Mary was buried on 26 March 1820 at St John the Baptist, Clerkenwell (where her three infant children lay). John then moved to Charles Street in Holborn (when Matilda died in 1822, she was living at Holborn - perhaps living with one of his children) until he died and was buried on 30 May 1824 at St Andrew’s, Holborn
John and Mary’s children
Frederick John Dear My greatx3 grandfather(Link: FJ Dear)Amelia Mary Dear married Samuel Orm on 18 March 1837 at St John’s, Hoxton. In 1841, he was a pearl worker at Castle Street, Holborn, and ten years later he was a wholesale goldsmith at 5 Castle Street. He evidently exhibited at the 1851 Great Exhibition. The couple had three children. Sydney George Dear remained single until his death in 1885. Census 1841, lodging at St James Street, jeweller; C51, lodging at 81 Herbert Street, Hoxton - jewellers foreman; C61, lodging at 13 Rushton St - jeweller; C71, at 113 Grays Inn Road, St Pancras - jeweller and C81 lodging at 6 Victoria Road, Islington - jeweller.Henry William Dear married Eliza Brooks on 18 March 1839 at St John’s Shoreditch. They had two children.
In 1841, they were living at Ivy Street, Hoxton Old Town and Henry was a silversmith - indeed, he remained a silversmith throughout his life. However, Eliza died in November 1842 following the birth of their second child, Eliza Mary (non-conformist burial - the family then lived at Union Square). Eliza snr was buried at St John’s, Hoxton on 27 November 1842. Henry then lodged with his relatives until his death in 1891. When Emma Dear (Henry’s sister-in-law) was widowed, she and Henry went into partnership at 30 Phillips Street, Kingsland. Following Emma’s death, in 1851, Henry was living with his ‘cousin’, Thomas Osborne and his wife Ann at 84 Pearson Street, Shoreditch. Their children were - Sophia (11), Ellen (9), Emma (8); Edwin (2). Thomas Osbourne was probably the son of John Osbourne and Sophia Brooks. Sophia was probably Henry's maternal aunt - hence described by the catch-all term, ‘cousin’. In 1861, he was with Thomas Osbourne at the Waggon and Horses Inn, Hurst, Berks. Ten year’s later, in 1871, Henry was living at 46 Linton Street, Islington with Ann Osbourne, (‘cousin’ and Thomas’ widow)) together with Ellen (25 b Kingsland), Edwin (22) and Eliza (18). Then, in 1881, Henry was living with William and Eliza (nee Osbourne, father Thomas Samuel) Edwards, ‘cousin’, at 64 Dumont St, Stoke Newington. Ten years later, in 1891, he was lodging with Edwin Osbourne (47 and son of Thomas and Ann) and his wife Rosa (nee Edwards, daughter of William and Eliza) at 49 Sparsholt Road Islington. There is a possibility that John and Mary Dear had another daughter. Caroline Dear was born at Clerkenwell in around 1809 - but I can find no reference to her baptism. She married Daniel Edwards on 23 July 1826 at St Giles without Cripplegate.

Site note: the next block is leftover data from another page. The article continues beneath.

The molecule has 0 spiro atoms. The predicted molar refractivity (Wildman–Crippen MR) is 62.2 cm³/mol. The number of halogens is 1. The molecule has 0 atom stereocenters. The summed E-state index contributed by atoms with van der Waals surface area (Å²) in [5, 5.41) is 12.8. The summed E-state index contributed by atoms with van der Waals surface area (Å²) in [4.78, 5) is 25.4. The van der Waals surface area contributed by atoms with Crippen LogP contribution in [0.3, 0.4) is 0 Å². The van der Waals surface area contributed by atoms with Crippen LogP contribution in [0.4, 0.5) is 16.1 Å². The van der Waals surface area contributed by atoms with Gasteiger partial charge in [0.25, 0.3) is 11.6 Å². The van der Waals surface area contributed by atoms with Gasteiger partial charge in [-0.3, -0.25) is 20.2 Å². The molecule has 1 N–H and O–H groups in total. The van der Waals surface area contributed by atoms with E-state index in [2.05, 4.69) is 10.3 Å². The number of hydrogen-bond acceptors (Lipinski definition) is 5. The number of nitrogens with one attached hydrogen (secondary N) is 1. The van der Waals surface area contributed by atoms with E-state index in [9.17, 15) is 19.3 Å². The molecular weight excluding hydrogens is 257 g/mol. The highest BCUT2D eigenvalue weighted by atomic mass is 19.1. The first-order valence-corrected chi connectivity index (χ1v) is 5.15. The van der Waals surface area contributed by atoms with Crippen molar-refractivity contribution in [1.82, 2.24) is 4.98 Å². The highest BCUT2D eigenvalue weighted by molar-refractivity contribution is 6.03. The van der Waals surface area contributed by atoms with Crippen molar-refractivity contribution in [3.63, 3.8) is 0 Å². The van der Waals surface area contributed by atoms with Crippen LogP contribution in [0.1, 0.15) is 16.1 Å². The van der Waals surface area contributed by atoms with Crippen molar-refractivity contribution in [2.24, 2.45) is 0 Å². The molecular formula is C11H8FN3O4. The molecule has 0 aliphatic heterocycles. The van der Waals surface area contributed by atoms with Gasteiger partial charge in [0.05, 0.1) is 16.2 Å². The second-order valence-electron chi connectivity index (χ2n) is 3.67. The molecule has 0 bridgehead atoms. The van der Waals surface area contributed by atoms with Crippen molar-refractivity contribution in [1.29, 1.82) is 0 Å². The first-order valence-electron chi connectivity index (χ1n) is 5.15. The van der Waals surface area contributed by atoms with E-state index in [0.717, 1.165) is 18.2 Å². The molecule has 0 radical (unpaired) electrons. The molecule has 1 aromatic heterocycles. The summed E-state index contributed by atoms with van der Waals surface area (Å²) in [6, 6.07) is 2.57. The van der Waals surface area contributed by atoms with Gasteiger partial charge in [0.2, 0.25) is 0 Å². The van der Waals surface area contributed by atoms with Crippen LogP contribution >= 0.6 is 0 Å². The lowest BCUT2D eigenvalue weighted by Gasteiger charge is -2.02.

The front of the Dear family’s home at Wilderness Row looked out onto Charterhouse School (see below)
My article which appeared in My Family Tree magazine - June 2010